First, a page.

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Statistical Analysis of differential gene expression in NeuroLINCS
Jenny Wu
July 31, 2017
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Introduction

The DESeq2 package provides functions to test for differential expression using count data. This vignette is based on the summarized data from the transcriptomic experiment (RNA-seq) that uses Human iPSCs and iMN cells. This vignette loads one study of 6 ALS samples and 6 controls samples from level 3 (3 biological replicates per group, two growth replicates for each biological replicate), performs statistical tests and generates level 4 data,i.e.differentially expressed gene list.

For details of how DESeq2 works and its parameter setting, please refer to

DESeq2 manual: https://bioconductor.org/packages/release/bioc/manuals/DESeq2/man/DESeq2.pdf

DESeq2 vignette: https://www.bioconductor.org/packages/3.3/bioc/vignettes/DESeq2/inst/doc/DESeq2.pdf

1. Load the read count data

We first load the count file with read.delim. For input, the DESeq2 package expects count data as obtained in the form of a matrix of integer values. The value in the i-th row and the j-th column of the matrix represents how many reads have been mapped to gene i in sample j. These count values must be raw counts of sequencing reads.

countsTable <- read.csv("https://hpc.oit.uci.edu/~jiew5/dcic.csv", header=T, stringsAsFactors=FALSE,check.names=F)

We specify that the first line of our file is the header and disable treating the strings in the file as factors.

head(countsTable)
##        gene 29iALS-n1 29iALS-n2 28iALS-n1 28iALS-n2 30iALS-n1 30iALS-n2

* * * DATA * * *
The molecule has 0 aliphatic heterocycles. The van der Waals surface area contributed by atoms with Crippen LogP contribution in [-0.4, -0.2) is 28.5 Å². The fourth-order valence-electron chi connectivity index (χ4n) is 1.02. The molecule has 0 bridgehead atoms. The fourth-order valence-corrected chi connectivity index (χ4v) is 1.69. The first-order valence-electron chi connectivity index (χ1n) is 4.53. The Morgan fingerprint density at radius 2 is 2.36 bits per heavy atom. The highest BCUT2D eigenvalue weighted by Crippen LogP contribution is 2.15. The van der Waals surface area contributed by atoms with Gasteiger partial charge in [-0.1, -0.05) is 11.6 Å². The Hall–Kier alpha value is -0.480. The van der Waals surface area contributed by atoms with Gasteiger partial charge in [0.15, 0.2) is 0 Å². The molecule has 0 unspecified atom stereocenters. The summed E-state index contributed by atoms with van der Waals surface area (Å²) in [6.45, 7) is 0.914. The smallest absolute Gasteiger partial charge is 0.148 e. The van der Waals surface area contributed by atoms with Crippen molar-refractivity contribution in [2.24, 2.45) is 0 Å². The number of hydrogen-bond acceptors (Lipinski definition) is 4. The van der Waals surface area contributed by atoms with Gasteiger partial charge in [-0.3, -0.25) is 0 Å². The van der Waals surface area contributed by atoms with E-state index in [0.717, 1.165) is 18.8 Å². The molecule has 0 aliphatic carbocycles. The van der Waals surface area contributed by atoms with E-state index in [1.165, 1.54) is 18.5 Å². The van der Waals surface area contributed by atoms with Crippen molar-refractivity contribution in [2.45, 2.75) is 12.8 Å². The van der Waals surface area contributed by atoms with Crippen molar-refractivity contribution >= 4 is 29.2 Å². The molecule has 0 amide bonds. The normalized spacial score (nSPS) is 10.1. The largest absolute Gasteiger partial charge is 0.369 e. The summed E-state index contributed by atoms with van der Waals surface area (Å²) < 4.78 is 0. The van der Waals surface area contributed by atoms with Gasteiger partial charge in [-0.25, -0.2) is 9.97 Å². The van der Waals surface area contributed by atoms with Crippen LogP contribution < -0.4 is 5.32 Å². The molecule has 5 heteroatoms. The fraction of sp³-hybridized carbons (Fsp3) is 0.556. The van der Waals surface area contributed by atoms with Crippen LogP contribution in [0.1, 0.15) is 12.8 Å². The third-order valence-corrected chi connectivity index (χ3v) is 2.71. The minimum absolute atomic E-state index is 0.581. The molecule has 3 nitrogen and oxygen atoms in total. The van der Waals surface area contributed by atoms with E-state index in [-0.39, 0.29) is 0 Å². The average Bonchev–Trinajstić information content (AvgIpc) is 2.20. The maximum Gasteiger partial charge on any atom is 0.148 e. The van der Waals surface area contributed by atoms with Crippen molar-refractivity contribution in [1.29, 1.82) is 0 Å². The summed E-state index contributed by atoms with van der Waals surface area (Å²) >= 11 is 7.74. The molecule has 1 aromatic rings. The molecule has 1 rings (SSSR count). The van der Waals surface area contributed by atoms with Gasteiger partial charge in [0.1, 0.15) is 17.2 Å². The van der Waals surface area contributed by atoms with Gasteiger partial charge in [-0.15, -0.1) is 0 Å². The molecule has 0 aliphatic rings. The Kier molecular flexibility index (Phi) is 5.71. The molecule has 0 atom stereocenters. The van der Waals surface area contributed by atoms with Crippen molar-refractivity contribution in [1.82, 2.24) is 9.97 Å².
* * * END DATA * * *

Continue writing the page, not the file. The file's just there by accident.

## 1     MTVR2         0         1         0         0         1         0
## 2    CHMP1B      1713      1870      1781      1859      1715      1762
## 3 LOC441204        41        41        39        82        80        76
## 4     TCOF1      5733      6559      6446      6405      5478      6940
## 5     NSRP1       975      1223      1096      1136      1101      1186
## 6     SPPL3      1510      1617      1612      1354      1569      1399
##   00iCTR_n1 00iCTR_n2 25iCTR_n1 25iCTR_n2 83iCTR_n1 83iCTR_n2
## 1         2         0         1         0         1         0
## 2      1808      1758      1785      1503      1603      1470
## 3        70        48        53        32        41        38
## 4      5861      5518      6986      5810      6512      5690
## 5      1073      1086      1127       954      1097       980
## 6      1715      1775      1845      2056      1897      1780

The first column of the file is the gene names so we use them as the row names.

rownames(countsTable) <- countsTable$gene

After setting the row names we remove the first column from the table so that the countsTable is the count matrix now.

countsTable <- countsTable[,-1]

Use head to examine the matrix.

head(countsTable)
##           29iALS-n1 29iALS-n2 28iALS-n1 28iALS-n2 30iALS-n1 30iALS-n2
## MTVR2             0         1         0         0         1         0